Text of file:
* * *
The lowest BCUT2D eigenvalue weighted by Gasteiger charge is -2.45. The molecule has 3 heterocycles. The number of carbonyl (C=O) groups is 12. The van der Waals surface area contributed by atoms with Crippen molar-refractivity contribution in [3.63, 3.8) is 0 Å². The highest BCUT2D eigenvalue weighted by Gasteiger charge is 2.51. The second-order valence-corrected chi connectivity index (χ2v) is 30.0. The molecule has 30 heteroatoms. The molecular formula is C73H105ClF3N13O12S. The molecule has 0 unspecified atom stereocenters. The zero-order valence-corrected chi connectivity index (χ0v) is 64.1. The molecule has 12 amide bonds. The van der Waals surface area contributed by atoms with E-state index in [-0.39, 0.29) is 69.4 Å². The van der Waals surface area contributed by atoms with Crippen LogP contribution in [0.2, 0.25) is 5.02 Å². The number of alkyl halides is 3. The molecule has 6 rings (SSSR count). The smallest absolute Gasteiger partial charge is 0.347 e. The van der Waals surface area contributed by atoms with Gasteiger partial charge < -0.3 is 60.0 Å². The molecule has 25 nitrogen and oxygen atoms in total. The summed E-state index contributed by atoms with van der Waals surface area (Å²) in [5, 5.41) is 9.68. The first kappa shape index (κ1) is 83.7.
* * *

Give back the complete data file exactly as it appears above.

The lowest BCUT2D eigenvalue weighted by Gasteiger charge is -2.45. The molecule has 3 heterocycles. The number of carbonyl (C=O) groups is 12. The van der Waals surface area contributed by atoms with Crippen molar-refractivity contribution in [3.63, 3.8) is 0 Å². The highest BCUT2D eigenvalue weighted by Gasteiger charge is 2.51. The second-order valence-corrected chi connectivity index (χ2v) is 30.0. The molecule has 30 heteroatoms. The molecular formula is C73H105ClF3N13O12S. The molecule has 0 unspecified atom stereocenters. The zero-order valence-corrected chi connectivity index (χ0v) is 64.1. The molecule has 12 amide bonds. The van der Waals surface area contributed by atoms with E-state index in [-0.39, 0.29) is 69.4 Å². The van der Waals surface area contributed by atoms with Crippen LogP contribution in [0.2, 0.25) is 5.02 Å². The number of alkyl halides is 3. The molecule has 6 rings (SSSR count). The smallest absolute Gasteiger partial charge is 0.347 e. The van der Waals surface area contributed by atoms with Gasteiger partial charge < -0.3 is 60.0 Å². The molecule has 25 nitrogen and oxygen atoms in total. The summed E-state index contributed by atoms with van der Waals surface area (Å²) in [5, 5.41) is 9.68. The first kappa shape index (κ1) is 83.7.